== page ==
It was a cold day in London, but sunny. By lunchtime, the trees and bushes that had begun the day pretty, their branches topped with a festive layer of snow, were bare again and the pavements were clear. But just twenty minutes out of Liverpool Street on the Stansted Express, fields stretched whitely and the snow had a more settled look. Horses, wearing warm blankets, stood grouped together, and watched the passing train. At the edge of one field, just inside the gate, was a wicker shopping basket, empty and incongruous.
At check-in, I explained my foot troubles, and my boarding status was upgraded to priority. That didn’t speed up the passage through security. Slow minutes in a winding queue. I stood on one leg, and hoped I wouldn’t have to take my boots off.
Back in the day, air travel was considered glamorous, but a lot has changed from those select, elegant few walking across the Tarmac at Croydon airport to the hoards standing in their socks and rethreading their belts at Stansted.
Flights to Belfast are from one of the more distant gates. I made my way down there slowly. My plan was to be in the right area long before the gate was announced. It worked. Soon I was comfortably settled in a near deserted seating area. Gradually it filled up. Flights to Belfast and Glasgow were leaving at the same time. Glasgow passengers were called first. Belfast passengers remained seated. Then some silent signal spread through the passengers and they hurried to form a bunched queue. I sat on.
When the flight was called, I joined the parents with toddlers and pushchairs to board slightly ahead of the hoard.
It was a two second advantage. More able passengers raced behind us and surged passed us. Those who had been first were now in the middle.
By some miracle, I got a window seat at the front of the plane. The sun was setting as we took off, and the countryside below looked enchanting; even the snaking lines of headlights on the dark roads. The snow lay bright and undisturbed in fields outlined by black trees and hedges. I sat back and relaxed.



13 thoughts on “Flight

  1. So your journey begins – things certainly HAVE changed with air flight; much more waiting, standing, checking, re-checking, etc. but eventually we get ON the plane and ON our way. Hope the flight and landing were smooth and you are now comfortably ensconced in Belfast resting that foot.

    Pam (and Sam)

  2. It’s usually an indignified scrum to get on any airline, and I hate checking bags to the hold. The selfishness displayed at the baggage carousel annoys me.

    I hope your foot isn’t suffering too much after the travelling. Enjoy the rest of your trip.

  3. Glad you liked Cat-atonic Napping on my blog! I thought the (official) photos were hilarious! (Mine, just rather sweet!) HOW CAN YOU LEAVE ME on that cliff-hanger!?!?! What did SP tweet about?? I NEED more of an explanation than that! And what do you mean, my link may liead to something? Isobel – really…!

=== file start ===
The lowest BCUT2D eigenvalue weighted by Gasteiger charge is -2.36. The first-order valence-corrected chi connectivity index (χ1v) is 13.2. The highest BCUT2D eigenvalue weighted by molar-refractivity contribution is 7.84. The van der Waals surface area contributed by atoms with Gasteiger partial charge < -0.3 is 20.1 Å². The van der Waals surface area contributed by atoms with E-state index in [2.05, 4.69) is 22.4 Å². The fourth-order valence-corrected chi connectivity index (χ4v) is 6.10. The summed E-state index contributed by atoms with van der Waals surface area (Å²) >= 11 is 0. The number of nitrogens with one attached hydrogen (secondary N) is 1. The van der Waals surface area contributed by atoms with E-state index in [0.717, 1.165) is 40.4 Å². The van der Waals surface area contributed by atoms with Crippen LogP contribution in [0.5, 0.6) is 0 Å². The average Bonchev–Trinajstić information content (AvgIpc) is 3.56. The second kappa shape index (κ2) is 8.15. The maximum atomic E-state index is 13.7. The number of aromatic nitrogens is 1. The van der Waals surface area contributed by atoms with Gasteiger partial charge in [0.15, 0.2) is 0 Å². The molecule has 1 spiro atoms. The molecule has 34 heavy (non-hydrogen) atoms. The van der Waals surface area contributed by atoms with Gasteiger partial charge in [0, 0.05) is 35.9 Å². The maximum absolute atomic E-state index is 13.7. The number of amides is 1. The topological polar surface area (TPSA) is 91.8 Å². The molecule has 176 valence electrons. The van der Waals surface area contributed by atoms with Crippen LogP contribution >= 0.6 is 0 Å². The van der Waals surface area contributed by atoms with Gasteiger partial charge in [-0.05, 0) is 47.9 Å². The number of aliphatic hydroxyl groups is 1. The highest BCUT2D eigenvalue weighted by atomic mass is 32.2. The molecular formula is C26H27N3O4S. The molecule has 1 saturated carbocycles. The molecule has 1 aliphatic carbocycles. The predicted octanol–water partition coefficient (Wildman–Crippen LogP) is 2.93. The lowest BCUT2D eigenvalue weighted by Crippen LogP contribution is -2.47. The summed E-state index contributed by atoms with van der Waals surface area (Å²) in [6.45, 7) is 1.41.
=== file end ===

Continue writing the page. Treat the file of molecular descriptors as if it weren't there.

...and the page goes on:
It has been the most glorious day here in the Republic, so I hope it has been fab in Antrim as well, and hope you are having a wondrous time with your cousin and the mad dog (if it’s young, it’s bound to be mad!)
    I am feeling rather pleased with myself – sorry, but have to show off here – because we have just wormed all 5 of our cats (including Henri the lodger) in 90 seconds flat, putting Drontal pills down their throats, one after the other…
    (I only do it to annoy, because I know it teases…)
    Hope your foot is standing up (ha ha) to the challenges of travel!

  4. Still, online, miraculously. Do you tweet? I am guessing you can go and look at my tweets ( there aren’t many) and see which of hers I retweeted. Or I’ll see if I can find it and put a link on your page.
    Dampish atmosphere, but dry today in Co Derry. I have stocked up on toys for Not Cat in Magherafelt pet shop today, including a new biscuit ball, as I trod on his the other day…

  5. I love airports, don’t mind delays, queues, any of it as long as I’m flying off somewhere. Hope the rest of your journey is smooth and not a problem with your poorly footsie!

  6. Nice pic, Isobel and lovely image of the darkening countryside beneath as you took off. I’m compleat sucker for air travel.

    Disgraceful that the Type A personality able-bodied people are allowed on before the less mobile and the families with children, though. With your pooly foot, I imagined you having one of those vehicles with a flag on it to cut through and get ahead of the hoi polloi.

    Hope your foot feels a lot better soon.

  7. I used to love airports and flying. I used even to be a pilot. This was back in the old good times… now I avoid as much as possible the cramped space packed with self-loading cargo, surrounded by bad vibes.
    Fortunately whe you HAVE to, there are sometimes breathtaking sun raises, puffing clouds or alike to feed my need to photography. I love your shot 🙂

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